• Last updated on November 11, 2022

The Supreme Court invalidated a Georgia election system as not representative of its voters and introduced the one person, one vote concept.

By an 8-1 vote, the Court invalidated Georgia’s county unit primary election system, which severely impacted urban areas, finding it to be unconstitutional under the equal protection clause of the Fourteenth Amendment. Justice William O. DouglasDouglas, William O.;Gray v. Sanders[Gray v. Sanders] wrote the majority opinion with separate concurrences by Justices Potter Stewart and Tom C. Clark. Douglas viewed Gray as a voting rights case without legislative reapportionment implications, a view that Stewart and Clark underscored. Douglas also introduced the one person, one vote concept, declaring that equality of representation was necessary for political equality. Gray proved to be a critical link between Baker v. Carr[case]Baker v. Carr[Baker v. Carr] (1962) and Reynolds v. Sims[case]Reynolds v. Sims[Reynolds v. Sims] (1964), one of a group of reapportionment cases. In Gray, Justice John M. Harlan II dissented as he would in the reapportionment cases, arguing that this issue plunged justices further into the political thicket and that the superiority of the federal to state courts had not been proven.Vote, right to;Gray v. Sanders[Gray v. Sanders]One person, one vote concept;Gray v. Sanders[Gray v. Sanders]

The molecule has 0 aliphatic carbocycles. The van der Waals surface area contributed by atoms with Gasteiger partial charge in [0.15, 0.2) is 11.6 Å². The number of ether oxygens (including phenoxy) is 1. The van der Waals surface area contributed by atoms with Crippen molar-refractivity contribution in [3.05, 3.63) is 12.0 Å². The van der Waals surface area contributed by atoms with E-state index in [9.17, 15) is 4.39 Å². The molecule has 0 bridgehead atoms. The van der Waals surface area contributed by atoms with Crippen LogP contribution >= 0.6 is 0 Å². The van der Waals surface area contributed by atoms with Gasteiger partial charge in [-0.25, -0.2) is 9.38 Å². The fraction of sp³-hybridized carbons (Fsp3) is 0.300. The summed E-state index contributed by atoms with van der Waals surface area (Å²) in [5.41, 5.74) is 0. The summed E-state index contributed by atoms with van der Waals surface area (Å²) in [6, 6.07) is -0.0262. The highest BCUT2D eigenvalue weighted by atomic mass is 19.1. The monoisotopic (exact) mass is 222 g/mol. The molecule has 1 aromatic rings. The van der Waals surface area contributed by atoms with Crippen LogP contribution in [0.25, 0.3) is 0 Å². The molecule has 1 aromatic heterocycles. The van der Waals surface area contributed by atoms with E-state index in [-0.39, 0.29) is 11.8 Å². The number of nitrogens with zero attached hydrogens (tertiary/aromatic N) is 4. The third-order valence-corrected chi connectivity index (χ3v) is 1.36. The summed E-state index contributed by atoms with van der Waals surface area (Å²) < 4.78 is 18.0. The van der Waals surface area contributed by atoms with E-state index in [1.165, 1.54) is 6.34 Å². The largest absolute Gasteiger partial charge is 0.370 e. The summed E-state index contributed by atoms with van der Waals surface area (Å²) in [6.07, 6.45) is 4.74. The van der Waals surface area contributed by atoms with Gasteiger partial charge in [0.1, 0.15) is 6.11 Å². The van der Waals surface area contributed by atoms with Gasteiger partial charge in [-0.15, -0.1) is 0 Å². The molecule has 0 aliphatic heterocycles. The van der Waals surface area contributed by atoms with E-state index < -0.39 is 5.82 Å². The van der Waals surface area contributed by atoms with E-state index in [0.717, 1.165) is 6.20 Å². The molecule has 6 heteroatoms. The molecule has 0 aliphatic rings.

Baker v. Carr

Colegrove v. Green

Kirkpatrick v. Preisler

Mahan v. Howell

Reapportionment Cases

Representation, fairness of

Reynolds v. Sims

Vote, right to

Wesberry v. Sanders

Categories: History